Cities can take the lead on developing strategies that pave the way for an equitable transition. Cities play an outsize role in their regional markets due to their size and population density. They can develop “proof of concept” programs and policies that can pave the way for future state, regional, and federal policy action on building electrification. They can also participate as strong voices within coalitions advocating for the necessary policy changes at other levels of government, and help ensure that these efforts equitably distribute benefits to frontline communities.

By equipping cities with the tools, knowledge, and resources they need to implement these strategies today, BEI aims to achieve a widespread transition away from fossil fuels in buildings by 2050 while delivering major investments that prioritize benefits for frontline communities.

The Building Electrification Initiative’s Theory of Change

City Highlights: Burlington, VT
Burlington is Vermont’s largest city, with a population of approximately 42,000. In 2014, Burlington became the first city in the country to source 100% of its electricity from renewables, and today is poised to make the transition to net zero energy in the building and transportation sectors.

Achieving Burlington’s goals will be no easy feat, given its cold climate, older housing stock, and the fact that more than 90% of housing units use natural gas for heating, which is relatively low cost compared to electricity. Fortunately, Burlington has a municipal electric utility, the Burlington Electric Department (BED), which is committed to supporting Burlington’s climate goals and has delivered innovative energy efficiency programs for nearly 30 years.

In 2018, BED launched a cold-climate heat pump rebate program that includes a combination of weatherization services and installations of high-efficiency electric heat pumps for customers using oil and propane for heating, which are more expensive than natural gas. In this program, BED prioritized low- and middle-income customers so they can be first to benefit from energy savings and gain access to cooling. To date, BED has provided incentives to over 300 customers to convert to cold climate heat pumps. Additionally, the City has found that cold-climate heat pumps are becoming a popular option for new multifamily buildings, due in part to the cost-savings that come from avoiding the installation of gas infrastructure to the development.

Building on its progress, going forward, Burlington will explore the potential to create new policy options for installing heat pump retrofits in new and existing multifamily buildings. To ensure their focus on equitable building electrification, these efforts will include an emphasis on building new partnerships between the City and representatives of low-income communities and communities of color to ensure these policies are implemented as successfully and equitably as possible.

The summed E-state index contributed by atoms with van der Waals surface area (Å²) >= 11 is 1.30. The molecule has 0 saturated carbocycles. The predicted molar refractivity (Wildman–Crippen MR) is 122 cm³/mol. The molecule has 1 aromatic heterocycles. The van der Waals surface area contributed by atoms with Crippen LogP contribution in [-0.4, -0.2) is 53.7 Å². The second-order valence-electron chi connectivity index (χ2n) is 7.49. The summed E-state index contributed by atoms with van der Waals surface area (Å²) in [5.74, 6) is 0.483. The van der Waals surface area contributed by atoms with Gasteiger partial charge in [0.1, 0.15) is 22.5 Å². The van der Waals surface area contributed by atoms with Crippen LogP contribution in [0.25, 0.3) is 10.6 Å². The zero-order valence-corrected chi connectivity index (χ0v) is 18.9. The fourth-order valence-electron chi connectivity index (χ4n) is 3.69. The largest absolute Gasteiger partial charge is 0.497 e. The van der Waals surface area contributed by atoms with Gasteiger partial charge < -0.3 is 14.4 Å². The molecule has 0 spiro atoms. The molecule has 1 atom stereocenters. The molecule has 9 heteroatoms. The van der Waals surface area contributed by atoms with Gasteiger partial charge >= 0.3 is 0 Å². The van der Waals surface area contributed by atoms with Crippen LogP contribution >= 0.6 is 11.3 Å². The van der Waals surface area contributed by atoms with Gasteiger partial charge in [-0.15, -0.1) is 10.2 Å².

City Highlights: New York, NY
New York City is the largest city in the U.S., with more than 8.5 million residents and over one million buildings. To achieve New York City’s commitment to 80×50, the City estimates that over half of these buildings must convert to high-efficiency electric heating and more than 90% will need to electrify their domestic hot water.

Through a detailed market segmentation analysis, the city identified over 175,000 small residential buildings that are the best candidates for heating electrification in the near-term based on a combination of technical, market, and socio-demographic characteristics. This includes more than 75,000 buildings located in the borough of Staten Island. Based on the market opportunity, the City is collaborating with its electric and gas utility, Consolidated Edison, the New York State Energy Research and Development Authority (NYSERDA), and Mitsubishi Electric, one of the world’s largest manufacturers of heat pumps, to propose a coordinated outreach and assistance program to scale up heat pump installations in Staten Island. To ensure that the program delivers equitable benefits, New York City plans to develop a strong workforce development and job access component to connect un- and under-employed New Yorkers in frontline communities to new HVAC contracting jobs.